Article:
For your free patterns and tutorial videos, please scroll down to the second set of bullets.
Like yesterday’s blog post, this outfit appears in my Romeo and Juliet with Dolls stop motion video. In the past, I’ve referred to this as a “Harlequin” costume because of the fabric I used for the shirt, which coordinates so nicely with the bi-colored pants.
And yes, I know that I NEED to finish putting together my stop-motion video of Romeo and Juliet With Dolls. All the still shots are done for Acts IV and V. I just need to find time — maybe this summer — to get the whole thing placed into a well-organized film with a soundtrack and everything.
But for now, here’s what you’ll need, if you want to make this Renaissance Faire costume: some solid colored cotton in two different shades for the bi-colored trousers, a printed fabric for the tunic, and some Dritz snaps.
Today’s patterns will fit these dolls:
Here are your free, printable PDF sewing patterns and tutorial videos for making the outfit shown at the top of this page:
- Free printable PDF sewing pattern for an 11 inch fashion doll Renaissance costume
- Bicolored Pants Tutorial
- Harlequin Top or Musketeer Tunic Tutorial
- How to do a whipstitch
- How to sew snaps on fabric
- How to do a backstitch
- How to gather fabric
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Disclaimer/Credit/Affiliate Marketing Link:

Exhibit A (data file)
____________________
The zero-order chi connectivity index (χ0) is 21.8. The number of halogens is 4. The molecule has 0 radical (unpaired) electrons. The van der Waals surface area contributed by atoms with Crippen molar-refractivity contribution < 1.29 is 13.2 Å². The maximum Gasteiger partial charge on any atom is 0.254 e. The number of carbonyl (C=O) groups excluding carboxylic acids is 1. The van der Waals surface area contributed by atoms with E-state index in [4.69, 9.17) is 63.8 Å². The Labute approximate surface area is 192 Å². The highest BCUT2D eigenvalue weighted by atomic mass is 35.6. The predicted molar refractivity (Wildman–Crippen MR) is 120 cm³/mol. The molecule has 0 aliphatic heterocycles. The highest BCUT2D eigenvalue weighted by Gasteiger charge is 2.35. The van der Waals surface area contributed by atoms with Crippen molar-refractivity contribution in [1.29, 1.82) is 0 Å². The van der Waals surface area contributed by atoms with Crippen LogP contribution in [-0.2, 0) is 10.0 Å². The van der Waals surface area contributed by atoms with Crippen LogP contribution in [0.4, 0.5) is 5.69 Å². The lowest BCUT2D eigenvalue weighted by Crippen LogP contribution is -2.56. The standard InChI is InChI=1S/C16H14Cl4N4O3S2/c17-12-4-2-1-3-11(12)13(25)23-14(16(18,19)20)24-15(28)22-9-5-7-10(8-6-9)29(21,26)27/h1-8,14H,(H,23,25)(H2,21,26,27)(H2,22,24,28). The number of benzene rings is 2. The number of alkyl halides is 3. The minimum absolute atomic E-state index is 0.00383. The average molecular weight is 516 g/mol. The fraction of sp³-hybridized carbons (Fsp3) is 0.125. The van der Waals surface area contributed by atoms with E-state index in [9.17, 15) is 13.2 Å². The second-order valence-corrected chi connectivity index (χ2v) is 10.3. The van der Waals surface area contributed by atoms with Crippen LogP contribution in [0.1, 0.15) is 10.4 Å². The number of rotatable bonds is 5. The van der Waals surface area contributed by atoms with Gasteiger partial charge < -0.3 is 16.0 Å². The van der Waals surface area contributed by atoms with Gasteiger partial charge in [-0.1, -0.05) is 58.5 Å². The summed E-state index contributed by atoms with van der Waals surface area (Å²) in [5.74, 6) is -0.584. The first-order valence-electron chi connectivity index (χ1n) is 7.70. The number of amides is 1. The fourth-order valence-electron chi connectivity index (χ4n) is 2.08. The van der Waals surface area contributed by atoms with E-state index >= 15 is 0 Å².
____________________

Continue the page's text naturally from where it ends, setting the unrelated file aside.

To honor the trademark rights of the doll companies mentioned in this blog post, I am including links to their websites here. Please feel free to visit their website and consider purchasing one or more of the dolls mentioned.
Queens of Africa dolls are products offered by the Slice by Cake company, which holds the trademark for them (™). They were designed by Taofick Okoya. Please visit the Queens of Africa website to learn more about their company and its trademarked toys, books, and fashions.
Barbie, MTM Barbie, Francie, and Vintage Barbie dolls are products offered by Mattel, which holds the registered trademark for them (™). Please visit the Mattel Toys website to learn more about their company and its trademarked toys.
Liv dolls were products designed and distributed by the Spin Master company, which still makes dolls and toys today (although the Liv dolls are no longer in production at the time of this blog post). The Spin Master company held the trademark for the Liv Dolls (™). Please visit the Spin Master Toys and Games website to learn more about their company and its trademarked toys and games. Please be aware that the Chelly Wood animated doll is a Spin Master Liv doll that has been re-painted and had its wig colored to appear to look like the real doll clothing designer, Chelly Wood. This was done as a creative project by Chelly’s daughters, and the Spin Master Toys and Games company was not involved in the doll’s makeover in any way.